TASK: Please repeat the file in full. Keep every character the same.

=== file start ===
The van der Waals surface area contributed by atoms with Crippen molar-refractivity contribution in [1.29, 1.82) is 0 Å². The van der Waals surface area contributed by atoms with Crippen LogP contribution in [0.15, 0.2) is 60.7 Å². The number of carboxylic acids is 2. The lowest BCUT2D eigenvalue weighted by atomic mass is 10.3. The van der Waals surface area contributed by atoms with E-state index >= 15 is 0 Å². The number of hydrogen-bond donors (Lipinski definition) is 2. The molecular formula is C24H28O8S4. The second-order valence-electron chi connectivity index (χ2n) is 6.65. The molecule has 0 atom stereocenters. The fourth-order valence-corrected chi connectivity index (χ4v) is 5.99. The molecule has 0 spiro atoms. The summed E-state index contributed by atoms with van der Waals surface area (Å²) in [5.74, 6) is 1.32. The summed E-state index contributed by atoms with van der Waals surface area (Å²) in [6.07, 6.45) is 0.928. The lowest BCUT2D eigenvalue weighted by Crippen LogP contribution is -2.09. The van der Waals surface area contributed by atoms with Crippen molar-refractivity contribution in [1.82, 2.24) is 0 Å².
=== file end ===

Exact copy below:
The van der Waals surface area contributed by atoms with Crippen molar-refractivity contribution in [1.29, 1.82) is 0 Å². The van der Waals surface area contributed by atoms with Crippen LogP contribution in [0.15, 0.2) is 60.7 Å². The number of carboxylic acids is 2. The lowest BCUT2D eigenvalue weighted by atomic mass is 10.3. The van der Waals surface area contributed by atoms with E-state index >= 15 is 0 Å². The number of hydrogen-bond donors (Lipinski definition) is 2. The molecular formula is C24H28O8S4. The second-order valence-electron chi connectivity index (χ2n) is 6.65. The molecule has 0 atom stereocenters. The fourth-order valence-corrected chi connectivity index (χ4v) is 5.99. The molecule has 0 spiro atoms. The summed E-state index contributed by atoms with van der Waals surface area (Å²) in [5.74, 6) is 1.32. The summed E-state index contributed by atoms with van der Waals surface area (Å²) in [6.07, 6.45) is 0.928. The lowest BCUT2D eigenvalue weighted by Crippen LogP contribution is -2.09. The van der Waals surface area contributed by atoms with Crippen molar-refractivity contribution in [1.82, 2.24) is 0 Å².